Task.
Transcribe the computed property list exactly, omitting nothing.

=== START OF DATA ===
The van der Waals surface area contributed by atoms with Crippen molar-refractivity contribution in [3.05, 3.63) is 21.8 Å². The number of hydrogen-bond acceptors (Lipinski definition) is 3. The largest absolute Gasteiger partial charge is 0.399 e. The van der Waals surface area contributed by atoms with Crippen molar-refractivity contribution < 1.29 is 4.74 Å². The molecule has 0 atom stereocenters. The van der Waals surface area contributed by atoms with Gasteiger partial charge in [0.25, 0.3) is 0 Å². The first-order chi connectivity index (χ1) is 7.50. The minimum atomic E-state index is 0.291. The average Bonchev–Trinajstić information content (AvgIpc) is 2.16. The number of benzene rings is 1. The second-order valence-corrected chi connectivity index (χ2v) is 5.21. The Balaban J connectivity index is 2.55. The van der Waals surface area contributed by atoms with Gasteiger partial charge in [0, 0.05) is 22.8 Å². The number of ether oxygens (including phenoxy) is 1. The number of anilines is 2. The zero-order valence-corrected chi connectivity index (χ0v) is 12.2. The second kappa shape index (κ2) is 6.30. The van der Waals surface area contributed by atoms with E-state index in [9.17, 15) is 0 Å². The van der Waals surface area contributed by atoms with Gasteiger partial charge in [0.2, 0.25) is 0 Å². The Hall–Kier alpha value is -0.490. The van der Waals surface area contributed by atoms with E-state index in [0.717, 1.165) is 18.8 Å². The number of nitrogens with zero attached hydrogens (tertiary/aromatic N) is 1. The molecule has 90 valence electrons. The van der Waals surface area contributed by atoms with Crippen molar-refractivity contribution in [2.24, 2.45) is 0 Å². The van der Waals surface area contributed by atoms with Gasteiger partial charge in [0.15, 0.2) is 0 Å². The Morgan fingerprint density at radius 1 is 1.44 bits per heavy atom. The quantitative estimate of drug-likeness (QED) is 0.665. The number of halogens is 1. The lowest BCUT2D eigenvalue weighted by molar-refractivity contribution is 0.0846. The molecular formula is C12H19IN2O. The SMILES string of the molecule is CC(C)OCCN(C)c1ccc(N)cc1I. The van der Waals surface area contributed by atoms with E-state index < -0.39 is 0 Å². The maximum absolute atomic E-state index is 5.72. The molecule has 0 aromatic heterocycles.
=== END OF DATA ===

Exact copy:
The van der Waals surface area contributed by atoms with Crippen molar-refractivity contribution in [3.05, 3.63) is 21.8 Å². The number of hydrogen-bond acceptors (Lipinski definition) is 3. The largest absolute Gasteiger partial charge is 0.399 e. The van der Waals surface area contributed by atoms with Crippen molar-refractivity contribution < 1.29 is 4.74 Å². The molecule has 0 atom stereocenters. The van der Waals surface area contributed by atoms with Gasteiger partial charge in [0.25, 0.3) is 0 Å². The first-order chi connectivity index (χ1) is 7.50. The minimum atomic E-state index is 0.291. The average Bonchev–Trinajstić information content (AvgIpc) is 2.16. The number of benzene rings is 1. The second-order valence-corrected chi connectivity index (χ2v) is 5.21. The Balaban J connectivity index is 2.55. The van der Waals surface area contributed by atoms with Gasteiger partial charge in [0, 0.05) is 22.8 Å². The number of ether oxygens (including phenoxy) is 1. The number of anilines is 2. The zero-order valence-corrected chi connectivity index (χ0v) is 12.2. The second kappa shape index (κ2) is 6.30. The van der Waals surface area contributed by atoms with E-state index in [9.17, 15) is 0 Å². The van der Waals surface area contributed by atoms with Gasteiger partial charge in [0.2, 0.25) is 0 Å². The Hall–Kier alpha value is -0.490. The van der Waals surface area contributed by atoms with E-state index in [0.717, 1.165) is 18.8 Å². The number of nitrogens with zero attached hydrogens (tertiary/aromatic N) is 1. The molecule has 90 valence electrons. The van der Waals surface area contributed by atoms with Crippen molar-refractivity contribution in [2.24, 2.45) is 0 Å². The van der Waals surface area contributed by atoms with Gasteiger partial charge in [0.15, 0.2) is 0 Å². The Morgan fingerprint density at radius 1 is 1.44 bits per heavy atom. The quantitative estimate of drug-likeness (QED) is 0.665. The number of halogens is 1. The lowest BCUT2D eigenvalue weighted by molar-refractivity contribution is 0.0846. The molecular formula is C12H19IN2O. The SMILES string of the molecule is CC(C)OCCN(C)c1ccc(N)cc1I. The van der Waals surface area contributed by atoms with E-state index < -0.39 is 0 Å². The maximum absolute atomic E-state index is 5.72. The molecule has 0 aromatic heterocycles.